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Saturday, January 31, 2015 |  Madison, WI: 26.0° F  Light Snow Fog/Mist
The Daily

MOVIES

Damaged souls attract in Silver Linings Playbook

Matthew Quick's 2008 novel The Silver Linings Playbook is a funny, unsettling account of a man trying to recover after a mental breakdown. Writer-director David O. Russell (The Fighter) turns it into something completely unexpected: one of the best romantic comedies in years. It's not as though Russell tore up the source material and started over from scratch. >More
 This Is 40 is funny but desperately needs an editor

I have a dream that, one of these days, Judd Apatow is going to make a 100-minute comedy so packed with hilarity that I'm not going to be able to breathe from the laughing. Luckily for my windpipe, this hasn't happened yet. From The 40 Year Old Virgin to Knocked Up to Funny People, Apatow knows how to deliver laughs. The thing is, he doesn't understand the concept of less is more. >More
 UW Cinematheque screens Studio Ghibli anime, new David Cronenberg film in spring 2013

UW Cinematheque will host the Madison premieres of several new films this winter at 4070 Vilas Hall. Cosmopolis, David Cronenberg's futuristic drama starring Twilight's Robert Pattinson, will hit the screen Saturday, Jan. 19, and The Loneliest Planet, a minimalist account of a backpacking trip starring Gael Garcia Bernal, will be shown Friday, Feb. 22. These are just a few of the films on Cinematheque's spring 2013 calendar, which will be unveiled today. >More
 The Hobbit struggles to build a backstory for The Lord of the Rings

"All good stories deserve embellishment," says the wizard Gandalf (Ian McKellen) to Bilbo Baggins (Martin Freeman) in The Hobbit: An Unexpected Journey. He says it with a twinkle, as though he knew snarky critics would quote it. "Embellishment" characterizes The Hobbit's journey to film, from the expansion of J.R.R. Tolkien's Lord of the Rings prequel first to two movies and then to three, and to the decision to shoot the movies in a new 48-frames-per-second format. >More
 Hitchcock oversimplifies the legendary director's quirks and contradictions

Alfred Hitchcock, the undisputed master of movie suspense, is given a fairly fanciful treatment in Hitchcock, which is supposed to be based on Stephen Rebello's book, Alfred Hitchcock and the Making of 'Psycho'. In actuality, this film written by John J. McLaughlin and directed by Sacha Gervasi is a love story about Hitchcock (Anthony Hopkins) and his wife, Alma Reville (Helen Mirren), not an accurate backstage look at the creation of his groundbreaking horror film and its enduring role in the American psyche. >More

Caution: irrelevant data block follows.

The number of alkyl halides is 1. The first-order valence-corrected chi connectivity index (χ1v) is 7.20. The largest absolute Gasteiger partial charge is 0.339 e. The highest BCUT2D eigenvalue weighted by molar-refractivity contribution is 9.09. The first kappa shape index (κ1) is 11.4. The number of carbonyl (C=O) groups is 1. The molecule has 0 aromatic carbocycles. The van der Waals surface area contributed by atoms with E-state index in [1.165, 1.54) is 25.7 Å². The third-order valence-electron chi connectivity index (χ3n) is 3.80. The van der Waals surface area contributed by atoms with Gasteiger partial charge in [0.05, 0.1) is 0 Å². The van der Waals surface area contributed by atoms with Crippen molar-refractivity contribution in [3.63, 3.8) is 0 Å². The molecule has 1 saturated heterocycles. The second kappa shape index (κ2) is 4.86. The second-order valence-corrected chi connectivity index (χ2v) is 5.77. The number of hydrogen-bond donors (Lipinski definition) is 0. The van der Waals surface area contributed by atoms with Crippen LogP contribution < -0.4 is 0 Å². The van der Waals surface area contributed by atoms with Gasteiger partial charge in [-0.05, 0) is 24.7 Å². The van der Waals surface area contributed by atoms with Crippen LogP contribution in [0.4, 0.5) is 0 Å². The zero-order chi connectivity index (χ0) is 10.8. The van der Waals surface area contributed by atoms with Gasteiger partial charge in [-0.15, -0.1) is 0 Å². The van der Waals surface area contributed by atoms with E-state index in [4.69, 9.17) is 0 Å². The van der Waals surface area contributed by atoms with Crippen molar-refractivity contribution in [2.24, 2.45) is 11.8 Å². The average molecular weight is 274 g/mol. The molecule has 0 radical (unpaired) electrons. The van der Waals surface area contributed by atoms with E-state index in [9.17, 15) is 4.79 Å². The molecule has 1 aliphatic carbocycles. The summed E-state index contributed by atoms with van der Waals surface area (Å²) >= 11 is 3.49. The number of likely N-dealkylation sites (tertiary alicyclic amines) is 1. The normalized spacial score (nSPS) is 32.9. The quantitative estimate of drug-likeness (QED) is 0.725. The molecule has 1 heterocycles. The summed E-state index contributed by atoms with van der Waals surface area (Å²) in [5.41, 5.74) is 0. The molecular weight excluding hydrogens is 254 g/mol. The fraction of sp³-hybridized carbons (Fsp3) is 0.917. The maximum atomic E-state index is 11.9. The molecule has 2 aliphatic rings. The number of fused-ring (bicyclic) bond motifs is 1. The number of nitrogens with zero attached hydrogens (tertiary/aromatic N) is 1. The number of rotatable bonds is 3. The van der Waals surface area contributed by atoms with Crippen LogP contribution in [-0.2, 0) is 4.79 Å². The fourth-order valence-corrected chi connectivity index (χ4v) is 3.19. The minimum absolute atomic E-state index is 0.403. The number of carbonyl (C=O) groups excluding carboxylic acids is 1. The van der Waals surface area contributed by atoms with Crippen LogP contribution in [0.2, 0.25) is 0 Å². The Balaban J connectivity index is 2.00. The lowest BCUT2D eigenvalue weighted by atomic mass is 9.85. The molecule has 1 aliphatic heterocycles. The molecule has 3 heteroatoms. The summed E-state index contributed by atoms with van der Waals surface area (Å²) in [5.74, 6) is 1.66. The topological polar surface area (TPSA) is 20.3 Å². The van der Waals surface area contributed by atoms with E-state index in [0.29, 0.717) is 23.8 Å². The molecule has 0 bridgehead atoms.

In Another Country examines cultural barriers and cinematic illusions

At the start of In Another Country, the newest dramedy by Korean writer-director Hong Sang-soo, we meet a Korean film student distraught about a situation involving her uncle. "He's not even a human being," she insists to her mother, who, in turn, pledges to fix the problem. This promise does not satisfy the young woman. >More
 A Late Quartet stars Christopher Walken as a musician in decline

If you long to see Christopher Walken play a character other than a wacky eccentric who speaks with a weird cadence, get yourself to the cinema to see A Late Quartet. But beware: This is the most interesting part of the movie, despite its intriguing premise and stellar cast. A Late Quartet remains earthbound when it should soar. >More
 UW's Odyssey Project fights poverty with humanities classes and a new documentary film

When professor Emily Auerbach hears the word "Madison," she doesn't immediately picture the glowing granite Capitol or the most postcard-worthy scenes on the UW campus, where she teaches English and co-hosts Wisconsin Public Radio's University of the Air program. Instead, two Madisons appear in her mind's eye: one filled with opportunity and another sorely lacking it. >More
 Anna Karenina brings theatrical energy to a stolid movie genre

Historical costume dramas based on literary classics are all over theaters during the awards-baiting winter months. They fill their casts with great actors, place these actors in meticulously decorated rooms and have them speak the words of the world's greatest writers. Also, a whole lot of them suck. >More
 Killing Them Softly stars a menagerie of criminal characters

Killing Them Softly -- the new crime caper from writer-director Andrew Dominik (The Assassination of Jesse James by the Coward Robert Ford) -- is set in 2008, during the panic over the financial collapse and the run-up to Barack Obama's election. You might miss that crucial bit of subtext if you're completely out to lunch. >More
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